08 April 2021

Faith and trust in Capernaum

In the Gospel of Mark, at the beginning of the second chapter, there's the familiar New Testament story of the paralyzed man (Mark 2:1-12, The Message; NIV). Four men were carrying his stretcher, hoping to ask Jesus to heal him, but the house was so crowded that they couldn't get past the door. Instead, they made an opening in the roof and lowered the patient into the room. Verse 5: "When Jesus saw their faith, he said to the paralyzed man, 'Son, your sins are forgiven.'"

Leonid Kishkovsky, protopresbyter within the Orthodox Church in America, rector at Our Lady of Kazan Church in Sea Cliff, NY, USA, and a respected ecumenist in the larger Christian world, gave this very brief sermon back on March 28, opening up an aspect of the story that I'd never really considered. If you have considered it, feel free to smile at my late awakening.

In less than five minutes, he makes these important points:

  • Jesus responds to the faith of those men by healing the patient and sending him home on his feet, carrying the stretcher on which he had been lowered through the roof.
  • We don't know anything about the stretcher bearers except that they were men, and there were four of them. From the text, we can't say anything about their relationship to the patient. But it was their faith that decisively impressed Jesus.
  • People have various understandings of the word "faith." Some emphasize faith in the doctrines and teachings of the church. Still others understand that faith is best expressed in fulfilling the commandments and statutes of the church.
  • Not so many of us (he goes on) would connect "faith" with "trust" -- although in Russian, the word "faith" and the word "trust" have common linguistic roots. In other words, if we believe in God (have faith in God), we are demonstrating trust in God. [The phrasal verb "to believe in" comes from that same linguistic root.] This might be the simplest and most direct way of understanding faith.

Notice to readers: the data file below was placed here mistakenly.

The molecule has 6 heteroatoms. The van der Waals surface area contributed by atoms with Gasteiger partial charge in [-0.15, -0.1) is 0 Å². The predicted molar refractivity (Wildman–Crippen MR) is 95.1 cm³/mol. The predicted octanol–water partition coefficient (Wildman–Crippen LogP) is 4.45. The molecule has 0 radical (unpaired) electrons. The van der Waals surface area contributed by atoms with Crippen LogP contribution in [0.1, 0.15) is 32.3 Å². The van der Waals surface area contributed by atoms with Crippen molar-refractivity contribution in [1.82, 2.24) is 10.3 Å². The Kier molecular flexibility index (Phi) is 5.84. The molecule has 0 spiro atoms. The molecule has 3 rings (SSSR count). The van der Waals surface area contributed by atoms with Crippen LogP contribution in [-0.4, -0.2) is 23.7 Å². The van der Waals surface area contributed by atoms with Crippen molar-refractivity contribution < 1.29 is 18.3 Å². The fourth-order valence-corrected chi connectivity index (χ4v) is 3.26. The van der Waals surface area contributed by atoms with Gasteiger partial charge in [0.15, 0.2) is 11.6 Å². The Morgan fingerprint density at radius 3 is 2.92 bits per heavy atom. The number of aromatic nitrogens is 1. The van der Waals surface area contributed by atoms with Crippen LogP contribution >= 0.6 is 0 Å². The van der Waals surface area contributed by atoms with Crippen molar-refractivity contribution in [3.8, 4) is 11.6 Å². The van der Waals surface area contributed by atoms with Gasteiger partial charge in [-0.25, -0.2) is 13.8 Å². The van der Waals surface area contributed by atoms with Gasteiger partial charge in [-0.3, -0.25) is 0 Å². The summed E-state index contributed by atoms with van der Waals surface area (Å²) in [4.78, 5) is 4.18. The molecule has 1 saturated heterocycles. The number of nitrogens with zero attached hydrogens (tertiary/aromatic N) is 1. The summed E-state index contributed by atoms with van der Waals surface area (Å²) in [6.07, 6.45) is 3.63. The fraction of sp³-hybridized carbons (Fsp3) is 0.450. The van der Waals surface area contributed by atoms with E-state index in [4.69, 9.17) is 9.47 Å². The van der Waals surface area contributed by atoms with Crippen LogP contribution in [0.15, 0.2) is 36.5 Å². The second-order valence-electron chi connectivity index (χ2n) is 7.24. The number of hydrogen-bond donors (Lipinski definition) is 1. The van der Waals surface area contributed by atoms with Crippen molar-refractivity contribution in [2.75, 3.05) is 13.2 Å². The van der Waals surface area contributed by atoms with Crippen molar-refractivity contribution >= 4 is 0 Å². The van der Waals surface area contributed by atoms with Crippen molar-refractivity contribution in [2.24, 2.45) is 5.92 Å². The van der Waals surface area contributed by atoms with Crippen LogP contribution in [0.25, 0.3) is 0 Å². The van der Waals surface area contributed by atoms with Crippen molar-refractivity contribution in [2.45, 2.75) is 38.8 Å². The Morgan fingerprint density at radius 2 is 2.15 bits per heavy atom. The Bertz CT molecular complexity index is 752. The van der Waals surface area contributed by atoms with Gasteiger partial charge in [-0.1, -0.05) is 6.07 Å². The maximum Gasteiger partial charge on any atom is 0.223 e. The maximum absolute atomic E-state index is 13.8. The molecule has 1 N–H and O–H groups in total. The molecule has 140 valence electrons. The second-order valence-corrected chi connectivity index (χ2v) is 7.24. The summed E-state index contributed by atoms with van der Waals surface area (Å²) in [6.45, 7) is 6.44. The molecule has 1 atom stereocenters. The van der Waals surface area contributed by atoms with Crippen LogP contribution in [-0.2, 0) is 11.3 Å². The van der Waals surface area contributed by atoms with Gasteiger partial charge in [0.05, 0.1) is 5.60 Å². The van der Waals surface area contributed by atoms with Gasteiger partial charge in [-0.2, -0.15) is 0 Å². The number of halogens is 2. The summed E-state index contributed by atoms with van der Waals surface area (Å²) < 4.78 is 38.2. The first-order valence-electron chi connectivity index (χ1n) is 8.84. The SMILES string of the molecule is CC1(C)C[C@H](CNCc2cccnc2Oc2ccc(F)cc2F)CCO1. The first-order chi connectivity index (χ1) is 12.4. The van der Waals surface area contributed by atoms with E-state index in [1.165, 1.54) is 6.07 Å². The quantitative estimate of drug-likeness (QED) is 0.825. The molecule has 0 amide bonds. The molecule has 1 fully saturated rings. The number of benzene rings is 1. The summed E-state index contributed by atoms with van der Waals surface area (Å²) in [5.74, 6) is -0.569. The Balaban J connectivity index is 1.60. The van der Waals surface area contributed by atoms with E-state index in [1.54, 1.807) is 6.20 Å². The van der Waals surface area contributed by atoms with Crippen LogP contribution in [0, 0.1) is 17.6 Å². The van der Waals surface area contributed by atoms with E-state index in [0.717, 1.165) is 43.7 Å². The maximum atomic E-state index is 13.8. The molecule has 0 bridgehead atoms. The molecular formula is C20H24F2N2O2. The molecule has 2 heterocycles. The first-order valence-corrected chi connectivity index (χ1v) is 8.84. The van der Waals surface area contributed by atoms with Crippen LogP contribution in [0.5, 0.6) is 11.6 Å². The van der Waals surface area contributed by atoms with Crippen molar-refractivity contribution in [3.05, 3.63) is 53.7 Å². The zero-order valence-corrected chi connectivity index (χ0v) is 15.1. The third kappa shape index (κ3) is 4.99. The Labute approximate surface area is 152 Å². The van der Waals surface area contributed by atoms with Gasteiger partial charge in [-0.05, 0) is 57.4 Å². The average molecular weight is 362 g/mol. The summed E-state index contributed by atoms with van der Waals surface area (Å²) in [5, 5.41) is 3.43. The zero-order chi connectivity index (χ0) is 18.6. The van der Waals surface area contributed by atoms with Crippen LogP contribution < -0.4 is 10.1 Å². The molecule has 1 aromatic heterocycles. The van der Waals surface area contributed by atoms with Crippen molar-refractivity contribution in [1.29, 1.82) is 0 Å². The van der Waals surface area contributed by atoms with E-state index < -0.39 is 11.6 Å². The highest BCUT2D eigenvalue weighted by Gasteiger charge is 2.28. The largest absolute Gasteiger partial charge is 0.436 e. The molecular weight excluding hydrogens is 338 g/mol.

• In this account, we also see another dimension of trust: the trust that the paralyzed patient shows, most obviously, to those carrying him. And, together, they trust that Jesus can save him.
  • Let's orient our lives as Christians around trust -- that is, trust in God and trust in each other. Let's be friends to each other, so that we are each ready to entrust ourselves to each other. Amen.

To understand the importance of the patient's faith in his stretcher-bearers, all I have to do is to imagine myself in this scene, experiencing their scary improvisation, lowering me through the roof without tipping me off the stretcher.

For decades, one of my most urgent concerns as a Quaker has been the role of trust as the most basic Quaker testimony. Trust in God lies at the very foundation of our teachings on peace and nonviolence, equality, simplicity, and our method of church government -- centered (in all our flavors and branches) in the expectation that the whole community prays together to discern the will of God for each other.

In our own times, the centrality of trust in our lives as a community has never been a more important legacy for the Body of Christ as a whole. If we can, for the sake of discussion, set aside our mystical and metaphysical theologies about church and simply focus on its functional definition, is there any other social structure where we meet together in utter vulnerability? Not only are we publicly saying that our faith/belief/trust is in God (which is no longer a reliable source of social approval!), but we are also meeting to carry each other, to risk for each other, to confess our weaknesses, tragedies, and addictions to each other, and relate our natural and supernatural experiences of God to each other.